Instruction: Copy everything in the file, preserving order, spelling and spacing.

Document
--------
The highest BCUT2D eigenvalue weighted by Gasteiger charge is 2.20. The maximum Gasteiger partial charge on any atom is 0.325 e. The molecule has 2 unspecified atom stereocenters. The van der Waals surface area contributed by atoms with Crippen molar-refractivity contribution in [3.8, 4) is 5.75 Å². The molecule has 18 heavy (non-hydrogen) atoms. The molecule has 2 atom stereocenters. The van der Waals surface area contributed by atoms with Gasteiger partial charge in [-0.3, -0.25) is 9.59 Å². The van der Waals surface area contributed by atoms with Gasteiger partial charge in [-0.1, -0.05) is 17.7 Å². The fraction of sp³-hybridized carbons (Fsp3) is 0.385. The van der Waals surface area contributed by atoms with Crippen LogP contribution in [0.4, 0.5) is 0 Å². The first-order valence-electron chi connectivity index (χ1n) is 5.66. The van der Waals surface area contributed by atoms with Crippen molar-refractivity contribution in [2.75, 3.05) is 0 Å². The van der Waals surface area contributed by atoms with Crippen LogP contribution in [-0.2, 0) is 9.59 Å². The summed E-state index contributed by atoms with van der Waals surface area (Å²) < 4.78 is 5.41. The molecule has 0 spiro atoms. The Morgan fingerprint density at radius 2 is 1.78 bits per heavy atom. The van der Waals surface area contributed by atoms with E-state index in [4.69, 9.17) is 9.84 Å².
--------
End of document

The highest BCUT2D eigenvalue weighted by Gasteiger charge is 2.20. The maximum Gasteiger partial charge on any atom is 0.325 e. The molecule has 2 unspecified atom stereocenters. The van der Waals surface area contributed by atoms with Crippen molar-refractivity contribution in [3.8, 4) is 5.75 Å². The molecule has 18 heavy (non-hydrogen) atoms. The molecule has 2 atom stereocenters. The van der Waals surface area contributed by atoms with Gasteiger partial charge in [-0.3, -0.25) is 9.59 Å². The van der Waals surface area contributed by atoms with Gasteiger partial charge in [-0.1, -0.05) is 17.7 Å². The fraction of sp³-hybridized carbons (Fsp3) is 0.385. The van der Waals surface area contributed by atoms with Crippen LogP contribution in [0.4, 0.5) is 0 Å². The first-order valence-electron chi connectivity index (χ1n) is 5.66. The van der Waals surface area contributed by atoms with Crippen molar-refractivity contribution in [2.75, 3.05) is 0 Å². The van der Waals surface area contributed by atoms with Crippen LogP contribution in [-0.2, 0) is 9.59 Å². The summed E-state index contributed by atoms with van der Waals surface area (Å²) < 4.78 is 5.41. The molecule has 0 spiro atoms. The Morgan fingerprint density at radius 2 is 1.78 bits per heavy atom. The van der Waals surface area contributed by atoms with E-state index in [4.69, 9.17) is 9.84 Å².